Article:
Nearly 50% of retailers worldwide have adopted Internet of Things technology to some extent, according to a new report from Aruba Networks, a unit of Hewlett Packard Enterprise, "IoT Today and Tomorrow."
About 79% of retail organizations are expected to adopt IoT technology, and about 77% of retailers said they believe IoT will transform their sector, according to an IT Web post on the report.
The study stated that about 56% of retailers that have deployed IoT technology are letting customers access their IoT networks using their mobile devices in order to create engaging experiences.
It appears from this study — which covered IoT’s effect on several industries, retail being just one — that the next year or so could represent a major tipping in the deployment of this technology.
Over 80% of companies that have adopted IoT already report efficiency improvements, while 72% of executives already using IoT say it delivers increased profitability. Both of those proof points should help the technology spread quickly.
In retail, companies like Target have jumped out fairly early — more than two years ago — to work with IoT technology. IoT’s progress also will be aided by industry efforts, such as the Retail Industry Leaders Association’s partnership with Zebra Technologies, which could help the sector figure out the best way to capture and use the abundant amounts of data generated by IoT networks to boost traffic in stores and online.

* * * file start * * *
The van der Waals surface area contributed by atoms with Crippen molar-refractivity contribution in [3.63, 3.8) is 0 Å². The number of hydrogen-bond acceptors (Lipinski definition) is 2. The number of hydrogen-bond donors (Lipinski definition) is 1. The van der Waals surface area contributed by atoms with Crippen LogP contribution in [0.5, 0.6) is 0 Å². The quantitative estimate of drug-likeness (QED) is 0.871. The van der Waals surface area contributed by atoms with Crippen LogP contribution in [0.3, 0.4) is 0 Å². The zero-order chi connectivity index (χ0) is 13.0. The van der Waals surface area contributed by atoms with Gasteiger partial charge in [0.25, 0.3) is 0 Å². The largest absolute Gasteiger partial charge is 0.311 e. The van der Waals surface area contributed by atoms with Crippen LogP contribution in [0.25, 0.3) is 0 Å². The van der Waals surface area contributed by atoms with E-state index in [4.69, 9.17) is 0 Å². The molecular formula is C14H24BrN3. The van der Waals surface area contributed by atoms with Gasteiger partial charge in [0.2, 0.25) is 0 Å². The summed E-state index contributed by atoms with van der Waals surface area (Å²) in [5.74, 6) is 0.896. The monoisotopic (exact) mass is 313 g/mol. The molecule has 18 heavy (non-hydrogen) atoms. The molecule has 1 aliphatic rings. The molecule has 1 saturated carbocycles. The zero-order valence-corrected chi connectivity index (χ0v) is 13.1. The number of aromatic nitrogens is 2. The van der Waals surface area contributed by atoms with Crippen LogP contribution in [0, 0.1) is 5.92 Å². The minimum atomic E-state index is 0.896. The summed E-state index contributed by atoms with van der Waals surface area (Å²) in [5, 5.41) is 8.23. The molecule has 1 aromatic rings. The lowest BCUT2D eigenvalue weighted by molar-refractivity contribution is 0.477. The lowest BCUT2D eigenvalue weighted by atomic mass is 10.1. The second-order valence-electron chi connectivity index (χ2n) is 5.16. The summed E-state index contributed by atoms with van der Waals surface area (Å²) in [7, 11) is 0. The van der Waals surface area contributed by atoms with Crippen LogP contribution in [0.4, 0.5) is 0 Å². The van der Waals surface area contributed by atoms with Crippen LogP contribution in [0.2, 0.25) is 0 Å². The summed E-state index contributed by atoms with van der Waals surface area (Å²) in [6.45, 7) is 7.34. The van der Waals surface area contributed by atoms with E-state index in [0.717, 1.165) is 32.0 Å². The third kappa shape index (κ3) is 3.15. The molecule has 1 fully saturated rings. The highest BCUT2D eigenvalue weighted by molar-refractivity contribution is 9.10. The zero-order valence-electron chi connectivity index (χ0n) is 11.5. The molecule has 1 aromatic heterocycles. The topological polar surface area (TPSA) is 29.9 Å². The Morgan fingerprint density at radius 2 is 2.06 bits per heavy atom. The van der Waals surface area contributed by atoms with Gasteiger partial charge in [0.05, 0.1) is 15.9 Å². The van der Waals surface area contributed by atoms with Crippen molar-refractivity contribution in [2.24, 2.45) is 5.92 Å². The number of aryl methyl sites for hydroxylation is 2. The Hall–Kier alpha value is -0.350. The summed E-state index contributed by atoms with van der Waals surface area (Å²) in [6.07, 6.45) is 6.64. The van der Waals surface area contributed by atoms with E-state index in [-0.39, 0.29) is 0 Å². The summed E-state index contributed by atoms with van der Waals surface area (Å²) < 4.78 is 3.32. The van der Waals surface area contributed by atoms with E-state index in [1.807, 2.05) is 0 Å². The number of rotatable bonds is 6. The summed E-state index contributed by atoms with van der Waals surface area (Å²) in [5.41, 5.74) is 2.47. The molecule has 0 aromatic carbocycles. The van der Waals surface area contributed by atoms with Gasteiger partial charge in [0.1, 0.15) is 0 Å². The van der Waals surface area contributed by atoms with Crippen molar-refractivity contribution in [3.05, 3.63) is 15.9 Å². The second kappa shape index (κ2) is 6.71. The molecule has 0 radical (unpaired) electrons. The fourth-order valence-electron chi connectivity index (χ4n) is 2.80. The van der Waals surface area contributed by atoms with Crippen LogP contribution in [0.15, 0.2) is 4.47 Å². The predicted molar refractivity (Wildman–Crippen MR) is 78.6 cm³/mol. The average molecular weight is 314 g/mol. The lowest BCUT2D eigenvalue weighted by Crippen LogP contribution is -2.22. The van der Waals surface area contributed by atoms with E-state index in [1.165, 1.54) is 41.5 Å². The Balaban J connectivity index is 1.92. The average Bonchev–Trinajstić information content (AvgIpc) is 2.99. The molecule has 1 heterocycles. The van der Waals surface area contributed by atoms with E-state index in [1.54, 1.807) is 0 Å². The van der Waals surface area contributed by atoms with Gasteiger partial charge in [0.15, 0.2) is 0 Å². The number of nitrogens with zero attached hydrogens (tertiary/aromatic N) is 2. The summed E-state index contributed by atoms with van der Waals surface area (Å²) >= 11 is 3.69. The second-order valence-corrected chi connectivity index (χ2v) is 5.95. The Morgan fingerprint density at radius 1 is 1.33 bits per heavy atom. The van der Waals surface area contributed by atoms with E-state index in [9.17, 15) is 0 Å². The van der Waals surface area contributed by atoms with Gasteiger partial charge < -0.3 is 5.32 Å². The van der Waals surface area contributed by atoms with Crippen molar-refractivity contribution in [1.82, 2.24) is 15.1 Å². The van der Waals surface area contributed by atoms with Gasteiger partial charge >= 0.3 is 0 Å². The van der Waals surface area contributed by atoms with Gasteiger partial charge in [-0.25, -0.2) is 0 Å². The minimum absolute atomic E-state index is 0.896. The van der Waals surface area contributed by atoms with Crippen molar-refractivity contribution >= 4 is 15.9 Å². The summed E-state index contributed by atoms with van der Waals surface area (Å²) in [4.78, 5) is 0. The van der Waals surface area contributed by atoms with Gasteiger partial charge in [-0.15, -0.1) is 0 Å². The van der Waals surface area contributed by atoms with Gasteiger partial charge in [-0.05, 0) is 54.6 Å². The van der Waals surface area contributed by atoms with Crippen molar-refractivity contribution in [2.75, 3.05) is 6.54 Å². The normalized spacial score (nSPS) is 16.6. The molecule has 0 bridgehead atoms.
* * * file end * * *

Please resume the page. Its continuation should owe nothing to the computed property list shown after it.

What is perhaps more surprising about these research results is how far retailers with IoT frameworks have come in letting customers tap into them. The notion that more than half of retailers with IoT in stores are letting customers access their network suggests retailers are comfortable with how they are managing and securing these networks, and that they see the revenue-generating opportunities in IoT beyond their own operations-focused in-store applications.
In fact, the study found that just 18% of retailers with IoT deployed are using the technology for remote control of in-store systems such as heating and lighting. Meanwhile, 30% are using these networks to support location-based services that deliver personalized offers and product information to shoppers while they are in stores.
Retailers that already have bought into IoT believe the investment will pay off for them, and more seem poised to make this move, but the industry also must consider how ready customers are to embrace IoT-based services and offers. Another recent study, suggested some shoppers are concerned about what kind of personal information is passing between connected things. As retailers build out their IoT coverage, learning how to properly market the IoT to customers and protect their privacy will become the next challenge.